Presentation on theme: "Media Objectives, Strategies and Planning"— Presentation transcript:
1Media Objectives, Strategies and Planning Major Factorsin Creating and Buildinga Media Plan
2Selecting and Buying media vehicles. Media QuestionsTwo basic processes:Planning media strategy, including the specific types of consumers/audiences the messages will be directed to.Selecting and Buying media vehicles.Media planning is both an art and a science. An essential part of the advertising business.
3Where should we advertise? Which media vehicles? When during the year? Media QuestionsWhere should we advertise?Which media vehicles?When during the year?Should we concentrate our advertising?How often should it run?What opportunities are there to integrate our media planning with other Promotion or Communication tools?
4Media Objectives, Strategies and Planning Planners direct the messages to the right people at the right time in the right environments.TV: Networks, syndication, local, cable, satellite.National, Regional and Local issuesNon traditional: In flights, parking meters, blimps, shopping carts, milk cartons, litter cans, taxis, sponsorships.
5Media Objectives, Strategies and Planning Increasing media choices and optionsAudience fragmentationCosts and rate hikesMultimedia, and interactiveDiverse audiencesAnd more
6Commonly Available Media Vehicles 1966 vs. 2006 Broadcast TV, Cable TV, Pay TV, VODSatellite TV and RadioMovies/Cinema Adv.AM/FM radioTelephone and Mobile phonePostal MailNewspapers, Magazines (17K titles)CD, cassette, MP3, VCR, DVD, PVRInternet and web, including , web browsing, PC gaming, Music downloading, P2PPDA’s, Pagers, Console and Game DevicesBroadcast TVCable TV (Limited)Movies/Cinema Adv.AM/FM radioReel to Reel tapeTelephonePostal MailNewspapersMagazines (9K)Books1966: 24 hours a day2006: 24 hours a day
7Media Objectives, Strategies and Planning Major Factors:1. Target Market. Whom are you going to sell to?Demographic, geographic and psychographics characteristics2. Where is product or service distributed?Local, regional, national or selected marketsRemember BDI and CDI’s
8Media Objectives, Strategies and Planning 3. What is Budget?Percentage of salesShare of market and Share of VoiceObjective and TaskUnit of Sales and Case RateCompetitionTest MarketExperimentalComputer modelingAffordable and Available Funds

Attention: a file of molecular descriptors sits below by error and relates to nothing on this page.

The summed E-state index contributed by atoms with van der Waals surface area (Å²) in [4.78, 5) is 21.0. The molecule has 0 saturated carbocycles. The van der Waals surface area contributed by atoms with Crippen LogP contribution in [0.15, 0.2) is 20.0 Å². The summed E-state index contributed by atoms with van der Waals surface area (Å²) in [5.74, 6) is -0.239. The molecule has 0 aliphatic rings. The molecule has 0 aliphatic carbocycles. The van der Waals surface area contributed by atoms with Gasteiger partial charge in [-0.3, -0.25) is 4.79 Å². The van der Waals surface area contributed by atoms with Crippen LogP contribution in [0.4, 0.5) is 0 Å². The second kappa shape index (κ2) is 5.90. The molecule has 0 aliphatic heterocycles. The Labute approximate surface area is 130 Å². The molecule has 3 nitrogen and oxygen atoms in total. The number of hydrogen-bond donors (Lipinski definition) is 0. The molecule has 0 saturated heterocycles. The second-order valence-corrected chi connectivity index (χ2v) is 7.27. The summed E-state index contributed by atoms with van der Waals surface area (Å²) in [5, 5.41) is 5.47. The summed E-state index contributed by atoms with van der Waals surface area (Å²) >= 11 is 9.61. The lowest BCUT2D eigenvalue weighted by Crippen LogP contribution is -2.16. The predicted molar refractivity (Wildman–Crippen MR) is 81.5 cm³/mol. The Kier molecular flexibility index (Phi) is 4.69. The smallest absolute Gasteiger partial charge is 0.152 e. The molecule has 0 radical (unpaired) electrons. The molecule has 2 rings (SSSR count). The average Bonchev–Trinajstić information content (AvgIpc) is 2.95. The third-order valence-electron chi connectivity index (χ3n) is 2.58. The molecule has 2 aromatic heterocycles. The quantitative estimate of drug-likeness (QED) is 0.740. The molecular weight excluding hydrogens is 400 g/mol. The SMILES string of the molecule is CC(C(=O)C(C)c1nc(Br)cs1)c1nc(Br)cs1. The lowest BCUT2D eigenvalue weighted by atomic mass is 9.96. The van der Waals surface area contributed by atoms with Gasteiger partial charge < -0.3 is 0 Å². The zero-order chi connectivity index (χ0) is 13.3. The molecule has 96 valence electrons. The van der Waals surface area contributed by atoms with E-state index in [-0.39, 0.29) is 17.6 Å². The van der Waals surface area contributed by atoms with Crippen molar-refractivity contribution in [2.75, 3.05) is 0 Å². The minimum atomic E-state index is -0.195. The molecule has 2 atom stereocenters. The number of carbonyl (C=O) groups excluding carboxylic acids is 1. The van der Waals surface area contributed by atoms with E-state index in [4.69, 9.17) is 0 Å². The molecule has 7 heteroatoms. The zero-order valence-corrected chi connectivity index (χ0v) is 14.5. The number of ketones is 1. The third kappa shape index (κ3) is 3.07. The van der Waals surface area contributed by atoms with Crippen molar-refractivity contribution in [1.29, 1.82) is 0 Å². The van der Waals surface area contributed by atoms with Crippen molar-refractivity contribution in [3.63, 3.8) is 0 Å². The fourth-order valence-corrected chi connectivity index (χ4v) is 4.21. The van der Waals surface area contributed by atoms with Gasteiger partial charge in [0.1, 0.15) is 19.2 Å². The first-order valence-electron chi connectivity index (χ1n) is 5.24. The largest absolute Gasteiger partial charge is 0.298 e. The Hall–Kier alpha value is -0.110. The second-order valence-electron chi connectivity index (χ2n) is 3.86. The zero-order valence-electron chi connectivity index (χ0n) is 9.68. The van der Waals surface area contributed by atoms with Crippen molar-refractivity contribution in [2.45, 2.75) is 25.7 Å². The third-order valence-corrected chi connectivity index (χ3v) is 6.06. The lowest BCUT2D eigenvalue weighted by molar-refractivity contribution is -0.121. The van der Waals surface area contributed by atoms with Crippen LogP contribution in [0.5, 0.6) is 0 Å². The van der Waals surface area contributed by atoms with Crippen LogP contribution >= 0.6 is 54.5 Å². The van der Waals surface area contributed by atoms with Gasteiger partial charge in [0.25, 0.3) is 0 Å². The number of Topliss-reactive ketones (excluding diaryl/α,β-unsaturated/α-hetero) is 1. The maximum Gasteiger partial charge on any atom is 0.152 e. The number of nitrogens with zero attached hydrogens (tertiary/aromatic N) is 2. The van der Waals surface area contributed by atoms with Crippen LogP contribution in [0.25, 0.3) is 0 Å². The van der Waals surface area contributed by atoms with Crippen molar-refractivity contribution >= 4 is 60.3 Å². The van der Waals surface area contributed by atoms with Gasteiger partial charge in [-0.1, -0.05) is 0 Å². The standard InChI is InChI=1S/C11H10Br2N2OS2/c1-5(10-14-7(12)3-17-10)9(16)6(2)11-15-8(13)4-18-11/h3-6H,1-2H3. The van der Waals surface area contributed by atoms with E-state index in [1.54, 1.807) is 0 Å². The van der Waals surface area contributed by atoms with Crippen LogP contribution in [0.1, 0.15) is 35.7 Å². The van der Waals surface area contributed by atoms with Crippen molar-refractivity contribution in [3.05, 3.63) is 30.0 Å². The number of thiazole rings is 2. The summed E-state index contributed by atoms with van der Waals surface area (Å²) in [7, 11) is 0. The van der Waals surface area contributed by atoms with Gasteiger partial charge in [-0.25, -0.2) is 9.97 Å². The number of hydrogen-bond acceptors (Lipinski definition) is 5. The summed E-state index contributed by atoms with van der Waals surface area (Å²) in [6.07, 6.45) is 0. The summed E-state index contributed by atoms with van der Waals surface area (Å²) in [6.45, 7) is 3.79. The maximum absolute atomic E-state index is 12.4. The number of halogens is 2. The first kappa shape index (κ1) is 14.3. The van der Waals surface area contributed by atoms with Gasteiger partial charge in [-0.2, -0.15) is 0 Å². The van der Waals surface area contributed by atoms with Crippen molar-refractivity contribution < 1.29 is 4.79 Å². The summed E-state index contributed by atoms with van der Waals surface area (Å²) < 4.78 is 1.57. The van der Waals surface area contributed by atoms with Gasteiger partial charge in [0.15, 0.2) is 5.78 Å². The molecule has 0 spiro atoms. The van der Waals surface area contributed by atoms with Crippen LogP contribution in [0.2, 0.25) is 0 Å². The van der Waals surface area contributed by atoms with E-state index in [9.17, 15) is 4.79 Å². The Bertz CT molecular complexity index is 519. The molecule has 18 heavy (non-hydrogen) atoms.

9Media Objectives, Strategies and Planning 4. What is Competition Doing?BudgetsWhich Media?Which Schedules?And more
10Media Objectives, Strategies and Planning 5. Nature of Message?Electronic/BroadcastPrintColor/B&WDemonstrationSimple Statements
11Media Objectives, Strategies and Planning Reachvs.FrequencyContinuity(Continuous Schedule)
13Media Objectives, Strategies and Planning Reach (Cume)The number of different or unduplicated households or persons that are exposed to a television program or commercial at least once during the average week for a reported time period. During the course of the schedule illustrated, seven different households were exposed to the spot at least once. Since each home represents 10 % of the universe, this makes the reach or cume 70%.
14Media Objectives, Strategies and Planning FrequencyAverage number of times a household or a person viewed a given television program, station or commercial during a specific time period.
15Media Objectives, Strategies and Planning Continuity/Continuous ScheduleAdvertising runs steadily and varies little. Compare with:Flighting and Pulsing with scheduling
16Media Objectives, Strategies and Planning Rating (RTG or %):The estimate of the size of a television audience relative to the total universe, expressed as a percentage. The estimated percent of all TV households or persons tuned to a specific station. In the example, three of the 10 homes in the universe are tuned to channel 2. That translates to a 30 rating.
17Media Objectives, Strategies and Planning RATING = households tuned in to a given program all households with televisionSHARE = households tuned in to a given program all households tuned in to TV at that time (HUT) (more simply: share measures the percentage of all TV sets in use watching a particular program) Here's an example: Your show is aired in a market that has 1 million television househo2lds; 400,000 are tuned in to you. Therefore: 400,000 1,000,000 = .40, or a rating of 40 At the time your show airs, however, there are only 800,000 households using television. Therefore, your share of the available audience is Share = 400,000 800,000 = .50, or a rating of 50 If you can explain why a specific program's share is always higher than its rating, then you understand the difference between the two.
18Media Objectives, Strategies and Planning 7. Media MixCombination of different media, and size of adsWhich Media?Which Schedules?And more
19Media Objectives, Strategies and Planning 8. Seasonality and Length of Schedule?Hot tea vs. Cold tea?Snow blowers, toothpaste, coffee.Morning Drive and Evening DriveFlightingPulsing
20Media Objectives, Strategies and Planning 9. Tie-ins with Merchandisingand Sales Force?Coupons, Contests, Trade Deals, Sales Calls, Displays, Budgets.Which Media?EventsSuper BowlAcademy AwardsSportsWhich Schedules?And more
21Media Objectives, Strategies and Planning Where?56.9% of media exposure took place in the home, but 21.1% took place at work, 8.3% in the car and 13.7% in other locations.
22Media Objectives, Strategies and Planning 10. Flexibility 4P’sand7P’sCompetitionMixTargetsMessagesTimingMessagesContinuityReachFrequencyPromotionBudgetsClosing DatesSpecialsCommitments